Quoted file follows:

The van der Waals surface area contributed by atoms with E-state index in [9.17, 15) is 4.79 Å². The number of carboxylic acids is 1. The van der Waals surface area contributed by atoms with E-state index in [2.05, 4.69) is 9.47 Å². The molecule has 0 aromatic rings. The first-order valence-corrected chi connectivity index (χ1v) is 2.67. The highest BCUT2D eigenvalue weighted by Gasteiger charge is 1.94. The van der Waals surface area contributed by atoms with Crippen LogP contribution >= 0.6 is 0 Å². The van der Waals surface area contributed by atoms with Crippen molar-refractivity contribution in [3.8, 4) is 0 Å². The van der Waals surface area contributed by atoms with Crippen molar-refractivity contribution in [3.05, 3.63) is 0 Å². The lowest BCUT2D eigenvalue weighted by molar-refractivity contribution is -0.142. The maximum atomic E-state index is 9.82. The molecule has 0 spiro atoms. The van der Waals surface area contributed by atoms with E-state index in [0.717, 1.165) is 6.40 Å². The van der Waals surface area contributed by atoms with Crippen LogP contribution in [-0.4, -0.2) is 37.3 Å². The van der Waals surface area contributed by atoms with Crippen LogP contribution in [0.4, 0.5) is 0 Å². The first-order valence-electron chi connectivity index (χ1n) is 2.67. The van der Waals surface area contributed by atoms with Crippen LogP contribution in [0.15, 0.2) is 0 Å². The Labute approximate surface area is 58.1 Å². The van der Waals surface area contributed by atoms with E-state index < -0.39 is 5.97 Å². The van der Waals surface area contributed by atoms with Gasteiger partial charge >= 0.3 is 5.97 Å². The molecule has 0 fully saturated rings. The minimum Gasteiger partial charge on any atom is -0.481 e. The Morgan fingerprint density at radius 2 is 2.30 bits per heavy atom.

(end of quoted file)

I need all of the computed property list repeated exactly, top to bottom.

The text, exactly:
The van der Waals surface area contributed by atoms with E-state index in [9.17, 15) is 4.79 Å². The number of carboxylic acids is 1. The van der Waals surface area contributed by atoms with E-state index in [2.05, 4.69) is 9.47 Å². The molecule has 0 aromatic rings. The first-order valence-corrected chi connectivity index (χ1v) is 2.67. The highest BCUT2D eigenvalue weighted by Gasteiger charge is 1.94. The van der Waals surface area contributed by atoms with Crippen LogP contribution >= 0.6 is 0 Å². The van der Waals surface area contributed by atoms with Crippen molar-refractivity contribution in [3.8, 4) is 0 Å². The van der Waals surface area contributed by atoms with Crippen molar-refractivity contribution in [3.05, 3.63) is 0 Å². The lowest BCUT2D eigenvalue weighted by molar-refractivity contribution is -0.142. The maximum atomic E-state index is 9.82. The molecule has 0 spiro atoms. The van der Waals surface area contributed by atoms with E-state index in [0.717, 1.165) is 6.40 Å². The van der Waals surface area contributed by atoms with Crippen LogP contribution in [-0.4, -0.2) is 37.3 Å². The van der Waals surface area contributed by atoms with Crippen LogP contribution in [0.4, 0.5) is 0 Å². The first-order valence-electron chi connectivity index (χ1n) is 2.67. The van der Waals surface area contributed by atoms with Crippen LogP contribution in [0.15, 0.2) is 0 Å². The Labute approximate surface area is 58.1 Å². The van der Waals surface area contributed by atoms with E-state index < -0.39 is 5.97 Å². The van der Waals surface area contributed by atoms with Gasteiger partial charge >= 0.3 is 5.97 Å². The molecule has 0 fully saturated rings. The minimum Gasteiger partial charge on any atom is -0.481 e. The Morgan fingerprint density at radius 2 is 2.30 bits per heavy atom.